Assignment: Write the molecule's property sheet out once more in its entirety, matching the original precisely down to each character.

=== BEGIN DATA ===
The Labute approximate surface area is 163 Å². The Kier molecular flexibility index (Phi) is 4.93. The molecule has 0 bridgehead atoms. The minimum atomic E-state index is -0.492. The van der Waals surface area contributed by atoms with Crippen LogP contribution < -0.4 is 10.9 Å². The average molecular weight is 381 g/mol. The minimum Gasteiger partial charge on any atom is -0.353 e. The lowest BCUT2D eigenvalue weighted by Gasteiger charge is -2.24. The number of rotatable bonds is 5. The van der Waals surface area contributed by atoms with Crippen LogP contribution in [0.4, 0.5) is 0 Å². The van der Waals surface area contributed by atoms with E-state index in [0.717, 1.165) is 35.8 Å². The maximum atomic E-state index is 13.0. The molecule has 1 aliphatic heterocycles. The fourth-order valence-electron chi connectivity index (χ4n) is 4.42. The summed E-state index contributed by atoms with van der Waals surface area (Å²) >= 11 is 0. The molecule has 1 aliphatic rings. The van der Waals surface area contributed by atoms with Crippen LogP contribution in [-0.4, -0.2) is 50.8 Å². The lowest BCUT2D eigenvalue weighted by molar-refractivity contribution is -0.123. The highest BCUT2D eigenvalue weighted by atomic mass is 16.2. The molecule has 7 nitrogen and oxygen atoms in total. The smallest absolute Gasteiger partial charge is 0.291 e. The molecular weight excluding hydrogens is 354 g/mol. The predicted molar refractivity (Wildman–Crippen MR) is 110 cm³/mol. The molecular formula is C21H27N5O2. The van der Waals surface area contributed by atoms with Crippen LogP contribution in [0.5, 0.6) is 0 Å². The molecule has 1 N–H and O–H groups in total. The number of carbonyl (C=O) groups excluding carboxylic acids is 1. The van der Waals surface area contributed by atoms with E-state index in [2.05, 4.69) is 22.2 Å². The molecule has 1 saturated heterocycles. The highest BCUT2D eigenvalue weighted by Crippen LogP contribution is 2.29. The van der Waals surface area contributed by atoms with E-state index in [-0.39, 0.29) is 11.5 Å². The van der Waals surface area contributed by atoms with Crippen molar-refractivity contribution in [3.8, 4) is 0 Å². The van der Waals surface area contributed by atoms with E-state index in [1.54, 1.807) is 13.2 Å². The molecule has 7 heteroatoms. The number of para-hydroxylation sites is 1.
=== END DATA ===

The Labute approximate surface area is 163 Å². The Kier molecular flexibility index (Phi) is 4.93. The molecule has 0 bridgehead atoms. The minimum atomic E-state index is -0.492. The van der Waals surface area contributed by atoms with Crippen LogP contribution < -0.4 is 10.9 Å². The average molecular weight is 381 g/mol. The minimum Gasteiger partial charge on any atom is -0.353 e. The lowest BCUT2D eigenvalue weighted by Gasteiger charge is -2.24. The number of rotatable bonds is 5. The van der Waals surface area contributed by atoms with Crippen LogP contribution in [0.4, 0.5) is 0 Å². The van der Waals surface area contributed by atoms with E-state index in [0.717, 1.165) is 35.8 Å². The maximum atomic E-state index is 13.0. The molecule has 1 aliphatic heterocycles. The fourth-order valence-electron chi connectivity index (χ4n) is 4.42. The summed E-state index contributed by atoms with van der Waals surface area (Å²) >= 11 is 0. The molecule has 1 aliphatic rings. The van der Waals surface area contributed by atoms with Crippen LogP contribution in [-0.4, -0.2) is 50.8 Å². The lowest BCUT2D eigenvalue weighted by molar-refractivity contribution is -0.123. The highest BCUT2D eigenvalue weighted by atomic mass is 16.2. The molecule has 7 nitrogen and oxygen atoms in total. The smallest absolute Gasteiger partial charge is 0.291 e. The molecular weight excluding hydrogens is 354 g/mol. The predicted molar refractivity (Wildman–Crippen MR) is 110 cm³/mol. The molecular formula is C21H27N5O2. The van der Waals surface area contributed by atoms with Crippen LogP contribution in [0.5, 0.6) is 0 Å². The molecule has 1 N–H and O–H groups in total. The number of carbonyl (C=O) groups excluding carboxylic acids is 1. The van der Waals surface area contributed by atoms with E-state index in [2.05, 4.69) is 22.2 Å². The molecule has 1 saturated heterocycles. The highest BCUT2D eigenvalue weighted by Crippen LogP contribution is 2.29. The van der Waals surface area contributed by atoms with E-state index in [-0.39, 0.29) is 11.5 Å². The van der Waals surface area contributed by atoms with Crippen molar-refractivity contribution in [3.8, 4) is 0 Å². The van der Waals surface area contributed by atoms with E-state index in [1.54, 1.807) is 13.2 Å². The molecule has 7 heteroatoms. The number of para-hydroxylation sites is 1.